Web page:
August 4, 2020, by Ben Bedwell
How prototyping helps us move ideas off the drawing-board
This post describes how Digital Research uses Microsoft 365 tools like Power Automate to prototype future services, in collaboration with researchers.
The Digital Research Specialists are often relied upon to bring researchers into the process of developing new digital services. Sometimes – when a service doesn’t exist yet – we also build our own “rapid prototypes” to quickly explore an idea. Rapid prototyping might involve turning ideas into paper mock-ups or building a functional prototype: a technology built quickly and just robustly enough to test (thought not to use in the long term).
A tool that we use to create functional prototypes is Power Automate (previously called Flow). All researchers have access to Power Automate. You should be able to find it by navigating to https://office.com (and logging in with your UoN credentials), or browsing straight to https://flow.microsoft.com/. Power Automate provides a web-based environment for creating automated “flows”, using a combination of “connectors” (data sources, such as a OneDrive folder, an email in-box or a Form) and “actions” (processes applied to data found at a connector).
A simple flow in the Power Automate editor: this flow automatically saves a survey response into a spreadsheet and emails a customised response to the survey lead
You could imagine a lot of mundane research processes that you could automate, from reacting to participant interactions to sorting and analysing images. We use it because you can very quickly put together a workflow that a software developer could later re-create, should it turn out to have value.
Prototyping new features for ATS
As we involved more researchers in testing the Automated Transcription Service (ATS), cases emerged of users needing to go beyond the basic capability offered by the service. Rapid prototyping now means that we’re be in a better position to define development work later, if and when the funding becomes available to implement new features.
Example 1: captioning media
Michael Timmins (Web and Digital Officer for the Faculty of Arts) joined our ATS early access cohort in search of a tool to automatically produce subtitles for research videos for his Faculty’s social media. This will soon be an accessibility requirement. Michael quickly confirmed that ATS produced accurate transcripts, but not in a useful format. Subtitles come in a text file just like transcripts from ATS, but timestamps, speech and line numbers have to be organised in a particular way to be recognised by media player software. Michael could do this manually, but it would be time-consuming. Power Automate has a range of built-in text processing functions, so we set ourselves the challenge of creating a “flow” that took in an ATS transcript from OneDrive, rearranged the contents just like a subtitle file, then output the contents into a subtitle file in OneDrive.
Power Automate allows you to share a copy of your flows with other people in your organisation, so we gave Michael a copy of the finished prototype. He then connected his copy to a folder in his OneDrive, dropped some ATS transcripts in and confirmed that the subtitle files automatically produced by the prototype a few minutes later were valid. You can hear more from Michael on the impact this functionality could make in our recent Digital Research webinar.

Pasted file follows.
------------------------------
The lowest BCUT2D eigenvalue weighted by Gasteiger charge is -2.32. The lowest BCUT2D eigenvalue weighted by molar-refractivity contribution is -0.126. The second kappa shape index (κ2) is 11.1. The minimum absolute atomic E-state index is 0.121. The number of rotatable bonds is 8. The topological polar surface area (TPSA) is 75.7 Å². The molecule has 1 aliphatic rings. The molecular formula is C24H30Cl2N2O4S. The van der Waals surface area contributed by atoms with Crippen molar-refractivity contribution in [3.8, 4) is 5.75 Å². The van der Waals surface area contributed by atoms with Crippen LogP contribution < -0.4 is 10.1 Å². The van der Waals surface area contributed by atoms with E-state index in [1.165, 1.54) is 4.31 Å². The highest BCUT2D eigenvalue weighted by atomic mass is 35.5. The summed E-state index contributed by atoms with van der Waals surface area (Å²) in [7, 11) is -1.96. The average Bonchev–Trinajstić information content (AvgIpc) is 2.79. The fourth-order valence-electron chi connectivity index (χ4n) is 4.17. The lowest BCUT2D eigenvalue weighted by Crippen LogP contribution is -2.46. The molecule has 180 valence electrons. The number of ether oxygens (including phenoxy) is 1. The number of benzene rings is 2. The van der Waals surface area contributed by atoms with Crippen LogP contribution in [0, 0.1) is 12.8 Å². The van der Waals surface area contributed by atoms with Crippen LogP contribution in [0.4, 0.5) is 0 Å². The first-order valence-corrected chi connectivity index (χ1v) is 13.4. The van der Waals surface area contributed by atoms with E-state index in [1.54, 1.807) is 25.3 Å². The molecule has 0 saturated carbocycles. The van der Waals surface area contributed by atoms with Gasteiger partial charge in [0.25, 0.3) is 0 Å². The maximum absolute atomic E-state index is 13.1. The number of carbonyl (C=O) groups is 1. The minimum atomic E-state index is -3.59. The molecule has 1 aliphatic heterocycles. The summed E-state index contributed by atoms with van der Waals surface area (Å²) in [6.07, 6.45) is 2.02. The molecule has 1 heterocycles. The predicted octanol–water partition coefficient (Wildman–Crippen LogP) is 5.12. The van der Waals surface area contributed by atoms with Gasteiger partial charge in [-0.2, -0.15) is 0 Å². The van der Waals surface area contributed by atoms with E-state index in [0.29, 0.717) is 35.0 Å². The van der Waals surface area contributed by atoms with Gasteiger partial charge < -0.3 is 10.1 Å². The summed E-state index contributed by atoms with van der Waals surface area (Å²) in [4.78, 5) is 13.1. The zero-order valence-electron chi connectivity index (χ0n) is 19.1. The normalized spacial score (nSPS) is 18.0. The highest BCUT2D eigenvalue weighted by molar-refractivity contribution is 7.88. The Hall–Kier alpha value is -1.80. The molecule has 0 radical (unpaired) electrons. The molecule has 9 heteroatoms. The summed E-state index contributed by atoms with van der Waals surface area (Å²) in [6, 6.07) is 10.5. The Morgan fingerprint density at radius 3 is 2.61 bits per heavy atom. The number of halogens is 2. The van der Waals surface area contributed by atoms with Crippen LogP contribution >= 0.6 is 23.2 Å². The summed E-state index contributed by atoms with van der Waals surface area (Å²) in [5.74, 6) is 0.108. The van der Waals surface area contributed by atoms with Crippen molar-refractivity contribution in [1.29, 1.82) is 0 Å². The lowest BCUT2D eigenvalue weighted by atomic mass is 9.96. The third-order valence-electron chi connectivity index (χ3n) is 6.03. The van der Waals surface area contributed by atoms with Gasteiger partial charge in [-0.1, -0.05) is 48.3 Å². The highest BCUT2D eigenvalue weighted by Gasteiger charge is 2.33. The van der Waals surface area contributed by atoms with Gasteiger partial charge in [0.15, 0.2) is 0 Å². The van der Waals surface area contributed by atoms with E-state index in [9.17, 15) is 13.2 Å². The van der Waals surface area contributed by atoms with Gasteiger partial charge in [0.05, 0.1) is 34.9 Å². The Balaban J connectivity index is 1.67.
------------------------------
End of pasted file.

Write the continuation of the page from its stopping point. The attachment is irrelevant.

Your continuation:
Example 2: dictating structured data
Sina Fischer, holder of a Nottingham Research Fellowship, conducts research into the interplay between the environment, plant genetics and plant performance. Much of this work involves conducting experiments in the lab, where arrays of measurements are taken and recorded. To reduce the chance of contamination, Sina and other lab workers do not bring laptops or tablets into the lab to record measurements. These are recorded rather on paper or by voice recorder, and later digitised. Sina heard about ATS at a recent Digital Research-Nottingham Fellows workshop, and highlighted the time she could save with new forms of “hands-free” data entry, but only if a service produced data tables (e.g. to analyse in Excel, R, Matlab, etc.), not transcripts.
Sina working as part of the Future Foods Beacon
We are now working with Sina to build a Power Automate flow that will recognise her voice as she reads out structured data and produce a digital spreadsheet. In our first iteration, Sina used her phone to record herself speaking arrays of results, saying the word “comma” to differentiate between results and “break” to move on to a new line of results. Sina uses ATS to turn this audio into text, then our prototype converts the text into a simple comma-separated-values format (CSV). Software like Excel or R easily understand this type of structured data, meaning that Sina may soon be able to say good-bye to the process of manually typing up her results.
An important aspect of both examples is that they generalise to other researchers. With an increasing emphasis on turning research into impact, many researchers will be looking to produce rich, accessible media that explain their research. Like Michael, they could improve this media with good captions. By taking the rudimentary approach of turning spoken “commas” and “breaks” into CSV, our second prototype is not specific to Sina’s research. There are many researchers who could benefit from digitally recording structured data in situations where their hands are occupied or they can’t use a tablet or laptop.
If you are interested in using UoN’s Automated Transcription Service or any other Digital Research service in a new way or for an “unintended” purpose, please get in touch with one of the Digital Research Specialists – we might be able to work with you to prototype an exciting new service.
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